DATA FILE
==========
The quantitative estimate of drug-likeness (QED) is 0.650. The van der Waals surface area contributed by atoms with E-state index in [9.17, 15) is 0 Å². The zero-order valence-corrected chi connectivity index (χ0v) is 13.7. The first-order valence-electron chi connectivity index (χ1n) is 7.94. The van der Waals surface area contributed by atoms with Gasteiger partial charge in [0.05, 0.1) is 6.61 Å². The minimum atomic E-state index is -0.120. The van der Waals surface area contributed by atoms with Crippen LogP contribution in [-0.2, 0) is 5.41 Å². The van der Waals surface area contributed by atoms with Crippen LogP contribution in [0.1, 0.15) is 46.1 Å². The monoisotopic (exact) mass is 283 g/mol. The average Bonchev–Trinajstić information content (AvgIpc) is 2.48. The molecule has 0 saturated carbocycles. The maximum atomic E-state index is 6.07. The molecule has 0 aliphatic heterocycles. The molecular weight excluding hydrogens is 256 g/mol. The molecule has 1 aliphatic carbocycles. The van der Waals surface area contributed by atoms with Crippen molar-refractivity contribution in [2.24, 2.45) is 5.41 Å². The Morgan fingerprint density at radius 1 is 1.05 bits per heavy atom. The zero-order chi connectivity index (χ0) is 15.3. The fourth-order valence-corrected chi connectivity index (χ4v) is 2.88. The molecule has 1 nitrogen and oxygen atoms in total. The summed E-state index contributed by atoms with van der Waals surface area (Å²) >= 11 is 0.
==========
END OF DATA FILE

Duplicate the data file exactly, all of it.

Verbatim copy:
The quantitative estimate of drug-likeness (QED) is 0.650. The van der Waals surface area contributed by atoms with E-state index in [9.17, 15) is 0 Å². The zero-order valence-corrected chi connectivity index (χ0v) is 13.7. The first-order valence-electron chi connectivity index (χ1n) is 7.94. The van der Waals surface area contributed by atoms with Gasteiger partial charge in [0.05, 0.1) is 6.61 Å². The minimum atomic E-state index is -0.120. The van der Waals surface area contributed by atoms with Crippen LogP contribution in [-0.2, 0) is 5.41 Å². The van der Waals surface area contributed by atoms with Crippen LogP contribution in [0.1, 0.15) is 46.1 Å². The monoisotopic (exact) mass is 283 g/mol. The average Bonchev–Trinajstić information content (AvgIpc) is 2.48. The molecule has 0 saturated carbocycles. The maximum atomic E-state index is 6.07. The molecule has 0 aliphatic heterocycles. The molecular weight excluding hydrogens is 256 g/mol. The molecule has 1 aliphatic carbocycles. The van der Waals surface area contributed by atoms with Crippen molar-refractivity contribution in [2.24, 2.45) is 5.41 Å². The Morgan fingerprint density at radius 1 is 1.05 bits per heavy atom. The zero-order chi connectivity index (χ0) is 15.3. The fourth-order valence-corrected chi connectivity index (χ4v) is 2.88. The molecule has 1 nitrogen and oxygen atoms in total. The summed E-state index contributed by atoms with van der Waals surface area (Å²) >= 11 is 0.